After you’re done on Victoria Street, cut through Jalan Klapa, cross North Bridge Road and head down Aliwal Street till you reach the Aliwal Arts Centre. This arts centre houses one of Singapore’s more popular artist collectives RSCLS on its second level, with current members including a Young Artist Award winner ZERO to the once infamous SKL0 aka the sticker lady who cause a bit of an uproar back in 2012 with her ‘My Grandfather Road’ graffiti. Pop by their studio or look for their works all around the building – there is a large wall in the alleyway behind the building and a side wall which have works that are ever-changing! Also, keep your eyes peeled for the piece by Italian artist Alice Pasquini which I only spotted quite recently.
Sultan Arts Village
This rather obscure little building is easy to miss, a tiny enclave just a few roads down from Aliwal Arts Centre in front of the entrance to the Malay Heritage Centre. Go check out The Black Book, a shop run by a graffiti crew ZincNiteCrew (aka ZNC), which sells spray paints and apparel. They also run the occasional graffiti battle here, so keep checking out their practice walls. Also look for art on the walls behind the shop, as well as around the front and sides of the Sultan Arts Village building for more awesome street art – can’t confirm if they are all done by ZNC folk, but it is a fun place to explore nonetheless.
Down the road from Sultan Arts Village is a little alleyway where you can find this mural called Coffee Story by Yip Yew Chong aka YipYC. It was commissioned for the coffee house A.R.C. located on that corner and depicts various ways you can get your coffee in Singapore, from the traditional to the modern.
This lane is more famous for its hipster shops and attracts photographers looking for a colourful yet traditional shophouse backdrop; it is one of the spots in Singapore which has had street art for quite a long time before it got hip. You’ll see more works by ZNC here, and quite a lot by JabaOne concentrated at the buildings on the Beach Road end leading up to the alleyway linking Arab Street and Haji Lane. Some of the other shops have got into the act as well, with artwork on their shopfronts, it’s definitely a visually exciting place.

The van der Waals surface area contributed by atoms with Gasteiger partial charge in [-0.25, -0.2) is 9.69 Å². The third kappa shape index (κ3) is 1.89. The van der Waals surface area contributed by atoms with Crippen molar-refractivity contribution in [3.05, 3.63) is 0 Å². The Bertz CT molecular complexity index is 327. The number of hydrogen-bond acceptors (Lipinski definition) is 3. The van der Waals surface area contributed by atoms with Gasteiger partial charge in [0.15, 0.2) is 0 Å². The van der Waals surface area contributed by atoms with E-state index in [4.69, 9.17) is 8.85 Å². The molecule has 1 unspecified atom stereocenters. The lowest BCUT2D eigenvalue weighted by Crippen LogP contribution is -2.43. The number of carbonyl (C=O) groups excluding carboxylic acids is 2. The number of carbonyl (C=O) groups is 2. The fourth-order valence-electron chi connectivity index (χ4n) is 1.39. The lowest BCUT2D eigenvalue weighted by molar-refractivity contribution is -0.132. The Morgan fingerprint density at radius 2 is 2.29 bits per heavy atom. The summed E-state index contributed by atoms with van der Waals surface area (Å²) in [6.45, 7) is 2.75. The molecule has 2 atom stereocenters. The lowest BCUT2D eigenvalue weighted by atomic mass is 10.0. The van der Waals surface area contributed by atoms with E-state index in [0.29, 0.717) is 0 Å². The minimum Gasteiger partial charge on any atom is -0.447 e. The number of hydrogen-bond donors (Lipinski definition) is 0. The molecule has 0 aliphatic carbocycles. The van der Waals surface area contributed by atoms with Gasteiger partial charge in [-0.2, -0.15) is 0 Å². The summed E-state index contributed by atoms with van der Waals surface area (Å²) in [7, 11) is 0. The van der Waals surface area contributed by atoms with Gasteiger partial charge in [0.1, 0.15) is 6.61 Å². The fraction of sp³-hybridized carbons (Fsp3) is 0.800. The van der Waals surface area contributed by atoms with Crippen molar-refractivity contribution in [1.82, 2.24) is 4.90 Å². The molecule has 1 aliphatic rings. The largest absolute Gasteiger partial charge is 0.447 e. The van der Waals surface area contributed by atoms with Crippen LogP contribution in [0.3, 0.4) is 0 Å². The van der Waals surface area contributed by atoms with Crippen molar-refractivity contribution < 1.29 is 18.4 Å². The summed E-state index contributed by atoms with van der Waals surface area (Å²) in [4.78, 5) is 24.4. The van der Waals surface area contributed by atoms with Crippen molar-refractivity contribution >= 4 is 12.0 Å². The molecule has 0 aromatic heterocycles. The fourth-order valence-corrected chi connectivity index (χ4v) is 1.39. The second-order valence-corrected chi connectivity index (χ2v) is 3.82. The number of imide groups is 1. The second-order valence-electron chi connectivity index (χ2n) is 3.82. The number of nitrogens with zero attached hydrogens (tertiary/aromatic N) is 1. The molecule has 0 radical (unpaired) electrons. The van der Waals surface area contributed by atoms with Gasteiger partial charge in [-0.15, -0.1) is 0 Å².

No Longer There
Here are some of the older street art works that I liked but have either been painted over or removed, thought I’d keep them here for posterity.
Google Map of Singapore Street Art
Of course as you wander around the area, you might across more than these artworks I’ve listed here – I’ve spotted several other pieces, but these are the main spots you’re likely to see more works, if you do find new areas to highlight, do let me know!
As you can see, I’ve been looking at Singapore’s street art scene a little bit more closely and started a side project to start documenting the locations and artworks so that people visiting Singapore know where to go and whose work they’re looking at. Street art is only starting to catch on, and it’s still illegal if you do it on public property without permission, but many building owners are starting to become more open to the idea of urban art on their buildings. Also, there are some spots which are legal for street artists to practice, like *SCAPE and the Rail Corridor at Commonwealth viaduct.
Do check out my side project Singapore Street Art on instagram @singaporestreetart – it aims to document all past and present street art in Singapore. Hashtag #singaporestreetart if you find anything cool that should be featured here.
Looking for more street art? See the full list here or check out these other locations in Singapore: